Dear Boulder Council Members,
Sitting at the council meeting last night, listening to public comment on the Sammie Lawrence arrest, and the response from City Attorney Tom Carr and City Manager Jane Brautigam, as well as the council’s own responses, I couldn’t help but feel that there were two conversations happening, in parallel. On one side, you have the police (via reported results of their internal review), City Manager and Attorney all sharing their view that Officer Waylon Lolotai did nothing illegal in arresting Lawrence the way that he did. On the other, you have citizens of Boulder and surrounding communities saying that they expect better from the police.
For several moments, it appeared that council might not take any action at all, until Aaron Brockett requested and Sam Weaver supported the request for the Lawrence arrest to be subject to independent review through the same process now being undertaken in the Zayd Atkinson profiling case. With two investigations in process, it poses some important questions for council, as ultimately city and police staffing, culture and accountability fall under your purview.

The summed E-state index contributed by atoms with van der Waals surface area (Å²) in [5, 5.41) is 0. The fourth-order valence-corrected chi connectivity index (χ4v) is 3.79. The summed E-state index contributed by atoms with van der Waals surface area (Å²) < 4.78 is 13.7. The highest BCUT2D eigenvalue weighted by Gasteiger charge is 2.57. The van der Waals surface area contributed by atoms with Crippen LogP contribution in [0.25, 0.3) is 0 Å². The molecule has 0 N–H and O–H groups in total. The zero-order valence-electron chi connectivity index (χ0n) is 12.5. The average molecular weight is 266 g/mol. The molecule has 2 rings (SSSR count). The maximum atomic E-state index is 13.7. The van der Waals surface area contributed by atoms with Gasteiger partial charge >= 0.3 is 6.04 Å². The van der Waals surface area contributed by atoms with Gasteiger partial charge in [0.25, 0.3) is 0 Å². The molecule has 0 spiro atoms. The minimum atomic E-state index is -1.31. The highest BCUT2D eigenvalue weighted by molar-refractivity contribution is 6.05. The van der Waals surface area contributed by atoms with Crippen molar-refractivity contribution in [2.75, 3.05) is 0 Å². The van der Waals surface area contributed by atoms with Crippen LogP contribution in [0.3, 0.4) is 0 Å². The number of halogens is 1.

The questions go something like this: Are we content to hold police to behavior conforming only with the letter of the law? Do we require nothing more of them than that they do nothing demonstrably illegal? Or do we recognize that not breaking the law is the lowest possible threshold we can set for acceptable police behavior? Do we want to take steps to build a police force that goes beyond that threshold and is expected to treat citizens with respect and decency? That is expected to de-escalate situations instead of escalate them? The police do not have an easy job. Do we use that as an excuse for them, or do we recognize that, and still set expectations of behavior that are consistent with the power they wield?
Will you wait for the results of internal and external investigations, or have you seen enough to start taking meaningful action now? If the officer(s) are found to be within the letter of the law but outside of the community’s expectations of human decency, what then? Are you prepared to take action, and if so, how, and when? Beyond the legal questions, these are cultural and human rights questions, and you are uniquely in position to lead on answering them for the City of Boulder by selecting and/or guiding city and police leadership that will set a culture that is more in line with what your community deserves and demands.
For my part, I don’t mean those questions rhetorically. You have the power to make a meaningful difference here. This isn’t a philosophical exercise. What will you do?